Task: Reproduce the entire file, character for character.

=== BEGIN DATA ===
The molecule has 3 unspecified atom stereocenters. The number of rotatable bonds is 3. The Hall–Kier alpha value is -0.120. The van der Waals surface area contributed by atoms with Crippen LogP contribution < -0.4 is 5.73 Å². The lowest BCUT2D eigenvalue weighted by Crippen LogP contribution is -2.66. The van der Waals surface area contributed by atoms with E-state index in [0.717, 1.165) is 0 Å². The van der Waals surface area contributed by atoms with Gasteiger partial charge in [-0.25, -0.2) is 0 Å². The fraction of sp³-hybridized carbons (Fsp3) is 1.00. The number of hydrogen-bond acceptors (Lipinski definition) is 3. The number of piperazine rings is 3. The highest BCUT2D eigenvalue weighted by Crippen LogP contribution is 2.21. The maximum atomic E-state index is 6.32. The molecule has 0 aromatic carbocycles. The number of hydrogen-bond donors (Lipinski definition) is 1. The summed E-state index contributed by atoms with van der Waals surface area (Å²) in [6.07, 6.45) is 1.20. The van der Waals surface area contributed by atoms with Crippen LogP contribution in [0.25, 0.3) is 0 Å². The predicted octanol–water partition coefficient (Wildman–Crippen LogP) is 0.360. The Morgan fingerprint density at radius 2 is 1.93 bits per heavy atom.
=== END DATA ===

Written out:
The molecule has 3 unspecified atom stereocenters. The number of rotatable bonds is 3. The Hall–Kier alpha value is -0.120. The van der Waals surface area contributed by atoms with Crippen LogP contribution < -0.4 is 5.73 Å². The lowest BCUT2D eigenvalue weighted by Crippen LogP contribution is -2.66. The van der Waals surface area contributed by atoms with E-state index in [0.717, 1.165) is 0 Å². The van der Waals surface area contributed by atoms with Gasteiger partial charge in [-0.25, -0.2) is 0 Å². The fraction of sp³-hybridized carbons (Fsp3) is 1.00. The number of hydrogen-bond acceptors (Lipinski definition) is 3. The number of piperazine rings is 3. The highest BCUT2D eigenvalue weighted by Crippen LogP contribution is 2.21. The maximum atomic E-state index is 6.32. The molecule has 0 aromatic carbocycles. The number of hydrogen-bond donors (Lipinski definition) is 1. The summed E-state index contributed by atoms with van der Waals surface area (Å²) in [6.07, 6.45) is 1.20. The van der Waals surface area contributed by atoms with Crippen LogP contribution in [0.25, 0.3) is 0 Å². The predicted octanol–water partition coefficient (Wildman–Crippen LogP) is 0.360. The Morgan fingerprint density at radius 2 is 1.93 bits per heavy atom.